Oil prices slumped to 5-1/2-year lows on Monday, pulling down emerging market assets and boosting demand for the safe-haven yen, while global equity markets fell further after last week’s rout amid nagging worries about worldwide growth.
Stocks retreated as crude oil prices gave up early gains after the Organization of the Petroleum Exporting Countries restated its determination not to cut output despite a global energy glut. Major European stock indexes fell more than 2 percent, while the Nasdaq fell 1 percent, with the Dow and S&P 500 also losing ground after earlier falling about 1 percent each. The ruble hit record lows and Russian assets plunged on concern about possible new U.S. sanctions over Ukraine, weak oil prices and one-sided bets that the currency would extend its slide.
A rise in yields on U.S. Treasuries was limited by persistent concerns about weakening growth and inflation globally. U.S. stocks dipped even as U.S. manufacturing output posted its biggest gain in nine months in November as production expanded across the board, pointing to underlying U.S. economic strength. “The continued free-fall in crude is the main thing here,” said Uri Landesman, president at Platinum Partners in New York.
Landesman said the benchmark S&P 500 could fall further and test 1,750, a decline that would mark the year’s first correction as defined by a drop of 10 percent or more, despite several sharp sell-offs that never met the definition in 2014. The Dow Jones industrial average closed down 99.99 points, or 0.58 percent, at 17,180.84. The S&P 500 fell 12.7 points, or 0.63 percent, to 1,989.63 and the Nasdaq Composite shed 48.44 points, or 1.04 percent, to 4,605.16. The benchmark S&P 500 has declined 4.3 percent since peaking at an all-time high on Dec. 5. In Europe, the FTSEurofirst 300 index of top regional shares fell 2.35 percent to close at 1,290.65 while MSCI’s all-country world index, which measures stock performance in 45 countries, fell 1.22 percent to 403.74. The broad STOXX 600 fell 2.2 percent in Europe, and has dropped 7.9 percent over the past six sessions, wiping out about $710 billion in market capitalization.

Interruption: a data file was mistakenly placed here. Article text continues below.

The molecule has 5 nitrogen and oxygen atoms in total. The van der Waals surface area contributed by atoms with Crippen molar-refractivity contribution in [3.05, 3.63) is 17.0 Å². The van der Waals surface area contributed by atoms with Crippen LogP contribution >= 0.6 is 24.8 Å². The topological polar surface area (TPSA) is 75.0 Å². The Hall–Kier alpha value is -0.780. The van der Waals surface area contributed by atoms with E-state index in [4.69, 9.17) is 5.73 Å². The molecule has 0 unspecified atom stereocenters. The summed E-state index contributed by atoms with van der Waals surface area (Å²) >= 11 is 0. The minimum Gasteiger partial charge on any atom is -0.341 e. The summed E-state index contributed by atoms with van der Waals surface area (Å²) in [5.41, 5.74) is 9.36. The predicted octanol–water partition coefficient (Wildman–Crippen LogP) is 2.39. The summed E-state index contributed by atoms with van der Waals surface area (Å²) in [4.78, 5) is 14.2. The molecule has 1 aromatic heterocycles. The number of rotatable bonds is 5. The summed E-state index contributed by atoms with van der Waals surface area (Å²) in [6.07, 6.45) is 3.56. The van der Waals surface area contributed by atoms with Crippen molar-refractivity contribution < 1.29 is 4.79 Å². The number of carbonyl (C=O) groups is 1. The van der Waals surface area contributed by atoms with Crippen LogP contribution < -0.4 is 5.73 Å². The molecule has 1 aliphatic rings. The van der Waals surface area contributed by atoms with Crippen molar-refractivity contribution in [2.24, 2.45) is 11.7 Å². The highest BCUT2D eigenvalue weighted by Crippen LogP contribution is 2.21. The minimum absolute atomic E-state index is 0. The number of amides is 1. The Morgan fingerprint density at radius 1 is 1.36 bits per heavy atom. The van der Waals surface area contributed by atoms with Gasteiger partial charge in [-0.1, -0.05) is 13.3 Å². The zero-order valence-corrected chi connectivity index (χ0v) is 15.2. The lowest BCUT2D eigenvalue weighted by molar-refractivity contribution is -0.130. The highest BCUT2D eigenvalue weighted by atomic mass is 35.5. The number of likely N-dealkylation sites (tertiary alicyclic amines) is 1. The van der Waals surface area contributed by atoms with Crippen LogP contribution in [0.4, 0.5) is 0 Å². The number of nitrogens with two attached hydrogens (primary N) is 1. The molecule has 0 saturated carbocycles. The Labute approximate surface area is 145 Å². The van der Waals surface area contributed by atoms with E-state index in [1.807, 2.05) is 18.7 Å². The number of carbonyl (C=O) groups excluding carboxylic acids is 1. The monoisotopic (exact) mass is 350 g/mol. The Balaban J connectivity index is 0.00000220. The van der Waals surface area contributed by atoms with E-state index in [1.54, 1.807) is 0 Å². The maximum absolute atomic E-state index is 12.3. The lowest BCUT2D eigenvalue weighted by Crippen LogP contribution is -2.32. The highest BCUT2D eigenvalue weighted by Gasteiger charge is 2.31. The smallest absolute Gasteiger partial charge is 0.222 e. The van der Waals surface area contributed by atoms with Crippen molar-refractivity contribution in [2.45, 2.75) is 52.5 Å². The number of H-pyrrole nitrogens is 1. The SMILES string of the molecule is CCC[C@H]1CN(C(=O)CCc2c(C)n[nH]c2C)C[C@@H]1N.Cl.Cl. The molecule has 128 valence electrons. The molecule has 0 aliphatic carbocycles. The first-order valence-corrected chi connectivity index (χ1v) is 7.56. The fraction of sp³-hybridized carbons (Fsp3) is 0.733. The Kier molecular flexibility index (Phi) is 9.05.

“The drop in oil would normally be good news for the European economy, but in this case it’s actually bad news because it seriously raises the risk of deflation,” said Christian Jimenez, fund manager and president of Diamant Bleu Gestion in Paris. MSCI’s emerging markets index fell 1.7 percent, with Brazil’s Bovespa index off 2.1 percent and Mexico’s bolsa index down 3.3 percent. Brent crude hit a five-year low near $60 a barrel before paring losses, settling down 79 cents at $61.06. U.S. crude for January settled down $1.90 at $55.91, a price last seen in May 2009.
Growth worries have supported bets the Federal Reserve might consider keeping its pledge to leave U.S. short-term interest rates near zero for a “considerable period” in its latest policy statement at the end of a two-day meeting on Wednesday. The price on benchmark 10-year Treasury notes fell 4/32 in price, pushing the yield up to 2.1182 percent. The euro was last down 0.21 percent against the dollar at $1.2434. The dollar was 0.90 percent lower against the yen at 117.70 yen. –Reuters